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SIOP/ Anti-Bias Social Studies Lesson Plan

Name: Rachel Hendrick


Date: December 9, 2015
Grade/Class/Subject: 3rd grade/ Social Studies
Unit/Theme: Economics
Lesson Topic: bartering
State Standards:
Content Area: Social Studies
Standard: Economics
Prepared graduates: Understand the allocation of scarce resources in societies through analysis of
individual choice, market interaction, and public policy
Grade level expectation: Third Grade
Concepts and skills students master: 1. Describe producers and consumers and how goods and services
are exchanged
Evidence outcomes- Students can: b. Describe and give examples of forms of exchange topics to include
but not limited to trade and barter (DOK 1-2)
WIDA Standards: WIDA: Standard 5: The language of social studies
Anti-bias goal 1: Each child will demonstrate self-awareness, confidence, family pride, and positive
social identities.
Content Objective: Students will demonstrate the process of bartering by exchanging with another child
an item that is more valuable to them.
Language Objective: Students will define bartering using a constructive response to write a complete
sentence.
Anti-bias Objective: Students will appreciate that material possessions do not define them, or anyone
else and that all people are valuable regardless of their material possessions.
Key Vocabulary: Bartering, goods, services
Supplementary Materials:
Projector
YouTube video
White board
21 cards with picture of items

Journals
Pencil
Higher Order Questions:
Time:

2 min

2 min

Lesson Sequence / Activities


Motivation:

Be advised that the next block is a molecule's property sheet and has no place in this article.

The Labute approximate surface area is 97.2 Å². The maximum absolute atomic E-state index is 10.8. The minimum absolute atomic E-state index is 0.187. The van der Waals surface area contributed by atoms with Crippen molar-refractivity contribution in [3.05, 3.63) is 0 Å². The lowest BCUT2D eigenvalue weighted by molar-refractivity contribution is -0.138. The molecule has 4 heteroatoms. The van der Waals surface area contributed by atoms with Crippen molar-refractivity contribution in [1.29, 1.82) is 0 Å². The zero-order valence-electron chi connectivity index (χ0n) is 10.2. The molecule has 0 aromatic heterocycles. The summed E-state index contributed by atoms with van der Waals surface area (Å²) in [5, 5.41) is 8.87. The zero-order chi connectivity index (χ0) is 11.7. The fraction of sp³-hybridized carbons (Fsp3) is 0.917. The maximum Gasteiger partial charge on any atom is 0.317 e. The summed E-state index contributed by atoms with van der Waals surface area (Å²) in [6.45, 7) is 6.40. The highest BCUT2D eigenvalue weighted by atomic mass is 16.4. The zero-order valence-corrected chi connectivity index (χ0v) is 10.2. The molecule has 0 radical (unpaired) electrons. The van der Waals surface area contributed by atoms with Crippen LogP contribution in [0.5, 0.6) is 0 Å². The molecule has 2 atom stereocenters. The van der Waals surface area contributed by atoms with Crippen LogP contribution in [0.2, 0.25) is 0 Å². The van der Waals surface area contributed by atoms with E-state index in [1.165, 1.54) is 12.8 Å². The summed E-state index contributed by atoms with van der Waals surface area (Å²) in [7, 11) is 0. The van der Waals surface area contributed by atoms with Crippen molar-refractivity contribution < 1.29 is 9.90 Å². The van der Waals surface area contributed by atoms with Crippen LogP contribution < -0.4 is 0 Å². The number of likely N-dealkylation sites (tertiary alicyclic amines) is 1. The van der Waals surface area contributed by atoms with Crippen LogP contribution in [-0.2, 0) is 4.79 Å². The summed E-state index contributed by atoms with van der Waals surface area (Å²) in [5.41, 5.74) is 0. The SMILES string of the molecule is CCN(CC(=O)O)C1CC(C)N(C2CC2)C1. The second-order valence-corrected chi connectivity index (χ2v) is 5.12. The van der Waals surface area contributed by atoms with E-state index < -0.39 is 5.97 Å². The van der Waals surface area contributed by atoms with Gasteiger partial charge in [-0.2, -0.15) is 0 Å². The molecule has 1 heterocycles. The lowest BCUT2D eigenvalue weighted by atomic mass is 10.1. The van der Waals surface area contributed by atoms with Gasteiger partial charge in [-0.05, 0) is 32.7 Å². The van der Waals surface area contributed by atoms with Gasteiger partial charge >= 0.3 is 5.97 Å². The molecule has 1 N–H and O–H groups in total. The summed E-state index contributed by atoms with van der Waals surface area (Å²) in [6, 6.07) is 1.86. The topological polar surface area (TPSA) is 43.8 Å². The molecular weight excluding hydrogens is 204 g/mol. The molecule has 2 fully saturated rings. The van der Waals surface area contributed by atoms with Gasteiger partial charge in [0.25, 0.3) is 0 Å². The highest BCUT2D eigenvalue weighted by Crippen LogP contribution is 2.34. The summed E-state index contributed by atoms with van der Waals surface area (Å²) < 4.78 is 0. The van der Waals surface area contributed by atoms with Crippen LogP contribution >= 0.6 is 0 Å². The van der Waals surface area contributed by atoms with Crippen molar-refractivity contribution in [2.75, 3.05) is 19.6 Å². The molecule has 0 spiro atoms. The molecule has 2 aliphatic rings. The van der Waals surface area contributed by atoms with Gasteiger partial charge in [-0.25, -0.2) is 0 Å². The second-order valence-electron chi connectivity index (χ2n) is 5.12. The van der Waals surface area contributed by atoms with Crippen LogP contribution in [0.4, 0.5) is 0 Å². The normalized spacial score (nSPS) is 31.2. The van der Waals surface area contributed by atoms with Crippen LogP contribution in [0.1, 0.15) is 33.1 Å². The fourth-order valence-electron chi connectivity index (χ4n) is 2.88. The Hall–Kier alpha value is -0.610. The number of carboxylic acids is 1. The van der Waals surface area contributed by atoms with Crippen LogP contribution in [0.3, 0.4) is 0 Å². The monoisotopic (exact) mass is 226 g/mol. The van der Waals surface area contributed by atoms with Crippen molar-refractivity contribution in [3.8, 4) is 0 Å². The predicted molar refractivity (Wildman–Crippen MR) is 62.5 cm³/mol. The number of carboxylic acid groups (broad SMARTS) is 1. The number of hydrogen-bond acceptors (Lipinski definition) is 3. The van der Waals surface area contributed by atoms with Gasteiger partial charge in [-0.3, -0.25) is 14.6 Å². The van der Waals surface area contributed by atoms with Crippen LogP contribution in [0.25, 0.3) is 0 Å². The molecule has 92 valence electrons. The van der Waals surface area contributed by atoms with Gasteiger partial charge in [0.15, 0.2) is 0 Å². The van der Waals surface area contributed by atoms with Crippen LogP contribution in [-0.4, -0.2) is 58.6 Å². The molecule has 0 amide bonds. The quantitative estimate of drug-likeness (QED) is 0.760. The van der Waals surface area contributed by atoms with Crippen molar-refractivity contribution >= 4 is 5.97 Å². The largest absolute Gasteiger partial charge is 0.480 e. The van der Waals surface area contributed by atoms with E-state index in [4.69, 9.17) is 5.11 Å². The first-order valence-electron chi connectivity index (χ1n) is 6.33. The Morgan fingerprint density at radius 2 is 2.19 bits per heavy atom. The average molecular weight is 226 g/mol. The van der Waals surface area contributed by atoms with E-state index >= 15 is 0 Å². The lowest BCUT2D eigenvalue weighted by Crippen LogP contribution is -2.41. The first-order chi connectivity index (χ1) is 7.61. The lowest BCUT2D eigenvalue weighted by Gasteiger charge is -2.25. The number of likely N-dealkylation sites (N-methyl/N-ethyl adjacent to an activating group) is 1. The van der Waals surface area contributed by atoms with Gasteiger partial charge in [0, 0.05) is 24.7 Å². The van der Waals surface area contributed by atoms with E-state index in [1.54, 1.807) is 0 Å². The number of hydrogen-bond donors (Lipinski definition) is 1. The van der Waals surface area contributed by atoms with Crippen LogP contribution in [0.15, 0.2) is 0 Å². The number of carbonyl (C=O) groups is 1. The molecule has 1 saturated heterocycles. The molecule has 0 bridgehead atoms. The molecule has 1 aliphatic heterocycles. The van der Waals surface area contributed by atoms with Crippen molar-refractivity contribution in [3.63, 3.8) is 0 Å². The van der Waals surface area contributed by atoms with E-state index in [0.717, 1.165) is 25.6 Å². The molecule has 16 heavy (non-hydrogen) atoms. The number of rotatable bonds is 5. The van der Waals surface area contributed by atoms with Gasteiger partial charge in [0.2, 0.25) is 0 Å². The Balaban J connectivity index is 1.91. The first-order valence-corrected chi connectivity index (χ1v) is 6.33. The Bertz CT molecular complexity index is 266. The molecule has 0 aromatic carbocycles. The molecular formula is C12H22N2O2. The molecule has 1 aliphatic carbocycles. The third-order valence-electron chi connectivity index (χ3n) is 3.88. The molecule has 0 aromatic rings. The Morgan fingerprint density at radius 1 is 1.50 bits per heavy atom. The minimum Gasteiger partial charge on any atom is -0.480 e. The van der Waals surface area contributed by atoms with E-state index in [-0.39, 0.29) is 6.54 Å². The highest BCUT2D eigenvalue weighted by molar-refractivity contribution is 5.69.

(Building background, links to experience, links to learning)
Anticipatory set (link to background knowledge):
Begin the lesson by having students talk with an elbow partner about a time when they
exchanged a good with someone else.
Teacher will then provide a scenario of exchanging a good with someone else.
The teacher will have the students think about a time such as on their birthday in which they
have received many different types of candy. Some of these candies are kinds that they may or
may not like. Sometimes a child will offer a sibling or a parent the piece of candy they dont
like for a piece of candy that their sibling or parent would like to give up. The piece of candy
you dont like could be one of their favorite kind. When you exchange these candies with
someone else without using money, is an example of bartering.
Today we are going to be talking about bartering and the exchange of goods.
Presentation:
(Language and content objectives, key vocabulary, comprehensible input, strategies,
interaction, feedback)
The teacher will then introduce the content and language objectives for the lesson.